"We are talking about a group of people who are paid less than a parking attendant, and we are asking them to do a pretty big job," said Katie Hamm.
It’s not just a big job. It’s a massive job, in scale as well as importance. Scaling child care for those millions is an enormous problem, given that early childhood work requires very high teacher to student ratios.
At the earliest ages, child care is five to 10 times more labor intensive that most K-12 teaching. Hamm pegs the appropriate ratio for children under 1 year old at one teacher to three babies.
"And I think anyone who has cared for a baby understands that even that is a lot for one person to handle," she adds.
“For most of human history early child development has been accomplished by full-time maternal care,” Stevens noted. “And very small infants can only see about seven inches, which happens to be exactly the distance from the face of a mother while nursing.”
Human reproduction patterns, she notes, typically have meant that one mother would be caring for no more than three small children at a time, and early childcare done properly is very labor intensive.
To pay those workers properly, Hamm acknowledges, is a daunting proposition. One teacher for three babies at $15,000 a year per family works out to $45,000 a year to pay all overhead plus the teacher's salary. "That doesn't leave a lot for the provider's wage," Hamm notes.
“You cannot scale early child development,” Stevens said.
The problem of scale and cost, Hamm argues, means that the only answer is to treat early childcare as a public good, as we do K-12. “We don’t expect parents to pay for their fourth grader’s schooling out of pocket,” she argues.
"There is a consensus that education is a public responsibility," Hamm said, "but we're still working on helping people understand that education begins before kindergarten. I don't think we've broken through that barrier."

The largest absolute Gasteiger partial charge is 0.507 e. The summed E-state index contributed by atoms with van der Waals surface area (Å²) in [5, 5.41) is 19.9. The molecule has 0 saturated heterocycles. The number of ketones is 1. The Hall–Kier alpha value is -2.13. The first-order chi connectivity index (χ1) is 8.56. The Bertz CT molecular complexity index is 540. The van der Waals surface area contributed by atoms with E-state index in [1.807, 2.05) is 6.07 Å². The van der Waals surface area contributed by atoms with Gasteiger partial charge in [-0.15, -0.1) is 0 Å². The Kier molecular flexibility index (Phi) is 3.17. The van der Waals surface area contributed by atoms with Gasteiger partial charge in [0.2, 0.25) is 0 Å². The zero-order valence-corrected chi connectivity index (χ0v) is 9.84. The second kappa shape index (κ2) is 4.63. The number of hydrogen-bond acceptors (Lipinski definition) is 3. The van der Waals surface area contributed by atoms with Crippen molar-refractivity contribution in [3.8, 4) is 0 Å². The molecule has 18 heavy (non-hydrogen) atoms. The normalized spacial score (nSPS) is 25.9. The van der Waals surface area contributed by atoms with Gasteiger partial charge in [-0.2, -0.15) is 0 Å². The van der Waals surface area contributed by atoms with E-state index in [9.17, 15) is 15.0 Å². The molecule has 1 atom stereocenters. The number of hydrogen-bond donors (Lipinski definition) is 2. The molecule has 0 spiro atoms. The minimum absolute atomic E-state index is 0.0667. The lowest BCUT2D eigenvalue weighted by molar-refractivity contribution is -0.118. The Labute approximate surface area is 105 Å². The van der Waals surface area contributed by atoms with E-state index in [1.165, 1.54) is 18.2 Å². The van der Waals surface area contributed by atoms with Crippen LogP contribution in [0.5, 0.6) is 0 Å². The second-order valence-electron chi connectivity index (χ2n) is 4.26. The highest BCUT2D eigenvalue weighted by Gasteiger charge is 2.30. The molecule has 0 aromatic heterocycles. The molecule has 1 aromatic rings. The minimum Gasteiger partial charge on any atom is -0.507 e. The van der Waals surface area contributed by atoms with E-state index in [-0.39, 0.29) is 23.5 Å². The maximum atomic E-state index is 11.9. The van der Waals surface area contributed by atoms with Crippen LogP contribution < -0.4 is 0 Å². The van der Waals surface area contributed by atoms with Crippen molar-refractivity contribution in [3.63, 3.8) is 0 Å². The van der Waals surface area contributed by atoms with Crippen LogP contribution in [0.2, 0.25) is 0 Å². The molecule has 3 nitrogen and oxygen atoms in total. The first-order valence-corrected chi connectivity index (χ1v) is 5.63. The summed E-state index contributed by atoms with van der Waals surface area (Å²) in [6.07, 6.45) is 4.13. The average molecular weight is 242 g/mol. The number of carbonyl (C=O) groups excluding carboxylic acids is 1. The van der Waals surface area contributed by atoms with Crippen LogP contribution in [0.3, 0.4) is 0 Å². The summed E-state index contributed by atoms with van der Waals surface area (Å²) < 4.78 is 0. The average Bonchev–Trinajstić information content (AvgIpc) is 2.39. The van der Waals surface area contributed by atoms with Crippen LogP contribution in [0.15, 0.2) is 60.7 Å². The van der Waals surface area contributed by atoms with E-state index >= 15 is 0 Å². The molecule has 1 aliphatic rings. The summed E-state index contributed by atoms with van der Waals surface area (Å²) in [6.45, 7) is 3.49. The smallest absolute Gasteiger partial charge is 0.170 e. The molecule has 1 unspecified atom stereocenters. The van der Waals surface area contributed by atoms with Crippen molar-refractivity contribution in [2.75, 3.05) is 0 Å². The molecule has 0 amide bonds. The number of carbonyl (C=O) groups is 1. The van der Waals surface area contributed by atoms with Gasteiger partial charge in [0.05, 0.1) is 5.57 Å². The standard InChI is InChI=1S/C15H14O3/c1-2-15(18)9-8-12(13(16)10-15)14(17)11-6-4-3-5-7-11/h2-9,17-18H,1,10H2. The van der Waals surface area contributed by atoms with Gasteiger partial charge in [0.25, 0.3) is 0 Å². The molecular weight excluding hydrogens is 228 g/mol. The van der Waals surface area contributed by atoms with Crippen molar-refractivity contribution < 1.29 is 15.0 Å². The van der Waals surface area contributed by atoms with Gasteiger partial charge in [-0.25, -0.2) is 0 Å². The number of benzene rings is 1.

The home option?
Some argue it would be cheaper for poor mothers with low economic skills to step out of the workforce and care for their children, to have the government subsidize mothers to stay home. This dilemma would be especially difficult if child care wages were significantly increased, as many mothers would be earning less than those who care for their children.
The Center for American Progress, Hamm said, answers that question with a wage calculator that unveils the "hidden cost of leaving the workforce." In short, CAP argues, when a woman leaves the workforce for several years, the cost is much higher than just the direct lost wages.
"When you look at it over the course of the worker's lifetime, you see lost earnings potential and social security," Hamm said.
More to the point, Hamm and other child care advocates emphasize that children of poorly educated parents will often benefit from a high-quality early learning environment that will often outstrip what they may have gotten at home, even with a parent at home.
Would some at-risk children actually be often be better off in a child care program than in the home? Both Hamm and Stevens agree that this is the case. There are two sides to the problem, Stevens said.
First, many at-risk kids would not get the stimulation they needed if they were to be cared for at home. "It's a knowledge and a capacity issue," Stevens said.
A high-quality child care setting, Hamm says, will include nutrition, books, art supplies and other forms of engagement that are often not found in a low-income home.